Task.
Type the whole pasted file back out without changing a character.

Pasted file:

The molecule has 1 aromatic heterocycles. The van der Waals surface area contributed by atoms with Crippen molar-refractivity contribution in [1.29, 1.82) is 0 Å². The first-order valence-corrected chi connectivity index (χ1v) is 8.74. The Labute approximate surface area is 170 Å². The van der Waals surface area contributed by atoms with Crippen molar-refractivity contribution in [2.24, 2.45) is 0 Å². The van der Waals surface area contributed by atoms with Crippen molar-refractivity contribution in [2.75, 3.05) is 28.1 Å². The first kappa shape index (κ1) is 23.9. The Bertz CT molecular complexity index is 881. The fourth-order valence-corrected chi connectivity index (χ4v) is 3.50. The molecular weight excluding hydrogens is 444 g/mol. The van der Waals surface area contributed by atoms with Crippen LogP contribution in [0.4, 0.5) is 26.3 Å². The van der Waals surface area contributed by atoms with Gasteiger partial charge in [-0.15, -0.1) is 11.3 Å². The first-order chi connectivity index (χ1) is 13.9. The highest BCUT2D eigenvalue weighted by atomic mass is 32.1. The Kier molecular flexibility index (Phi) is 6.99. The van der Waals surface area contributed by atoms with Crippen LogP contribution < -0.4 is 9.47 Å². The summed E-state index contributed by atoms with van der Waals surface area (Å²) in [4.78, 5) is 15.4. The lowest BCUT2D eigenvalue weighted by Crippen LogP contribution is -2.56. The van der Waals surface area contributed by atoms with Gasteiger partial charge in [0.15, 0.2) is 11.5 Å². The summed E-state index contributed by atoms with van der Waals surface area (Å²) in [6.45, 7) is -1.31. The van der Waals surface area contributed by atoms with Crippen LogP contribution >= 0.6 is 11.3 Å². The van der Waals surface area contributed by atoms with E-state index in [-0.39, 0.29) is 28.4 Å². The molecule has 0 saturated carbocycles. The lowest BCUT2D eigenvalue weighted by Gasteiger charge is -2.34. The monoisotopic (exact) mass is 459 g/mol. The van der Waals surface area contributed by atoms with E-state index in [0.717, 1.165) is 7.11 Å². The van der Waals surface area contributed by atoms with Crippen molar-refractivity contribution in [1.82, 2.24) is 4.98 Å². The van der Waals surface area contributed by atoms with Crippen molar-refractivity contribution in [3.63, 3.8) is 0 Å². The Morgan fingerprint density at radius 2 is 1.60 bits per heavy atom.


The molecule has 1 aromatic heterocycles. The van der Waals surface area contributed by atoms with Crippen molar-refractivity contribution in [1.29, 1.82) is 0 Å². The first-order valence-corrected chi connectivity index (χ1v) is 8.74. The Labute approximate surface area is 170 Å². The van der Waals surface area contributed by atoms with Crippen molar-refractivity contribution in [2.24, 2.45) is 0 Å². The van der Waals surface area contributed by atoms with Crippen molar-refractivity contribution in [2.75, 3.05) is 28.1 Å². The first kappa shape index (κ1) is 23.9. The Bertz CT molecular complexity index is 881. The fourth-order valence-corrected chi connectivity index (χ4v) is 3.50. The molecular weight excluding hydrogens is 444 g/mol. The van der Waals surface area contributed by atoms with Crippen LogP contribution in [0.4, 0.5) is 26.3 Å². The van der Waals surface area contributed by atoms with Gasteiger partial charge in [-0.15, -0.1) is 11.3 Å². The first-order chi connectivity index (χ1) is 13.9. The highest BCUT2D eigenvalue weighted by atomic mass is 32.1. The Kier molecular flexibility index (Phi) is 6.99. The van der Waals surface area contributed by atoms with Crippen LogP contribution < -0.4 is 9.47 Å². The summed E-state index contributed by atoms with van der Waals surface area (Å²) in [4.78, 5) is 15.4. The lowest BCUT2D eigenvalue weighted by Crippen LogP contribution is -2.56. The van der Waals surface area contributed by atoms with Gasteiger partial charge in [0.15, 0.2) is 11.5 Å². The summed E-state index contributed by atoms with van der Waals surface area (Å²) in [6.45, 7) is -1.31. The van der Waals surface area contributed by atoms with Crippen LogP contribution >= 0.6 is 11.3 Å². The van der Waals surface area contributed by atoms with E-state index in [-0.39, 0.29) is 28.4 Å². The molecule has 0 saturated carbocycles. The lowest BCUT2D eigenvalue weighted by Gasteiger charge is -2.34. The monoisotopic (exact) mass is 459 g/mol. The van der Waals surface area contributed by atoms with E-state index in [0.717, 1.165) is 7.11 Å². The van der Waals surface area contributed by atoms with Crippen molar-refractivity contribution in [1.82, 2.24) is 4.98 Å². The van der Waals surface area contributed by atoms with Crippen molar-refractivity contribution in [3.63, 3.8) is 0 Å². The Morgan fingerprint density at radius 2 is 1.60 bits per heavy atom.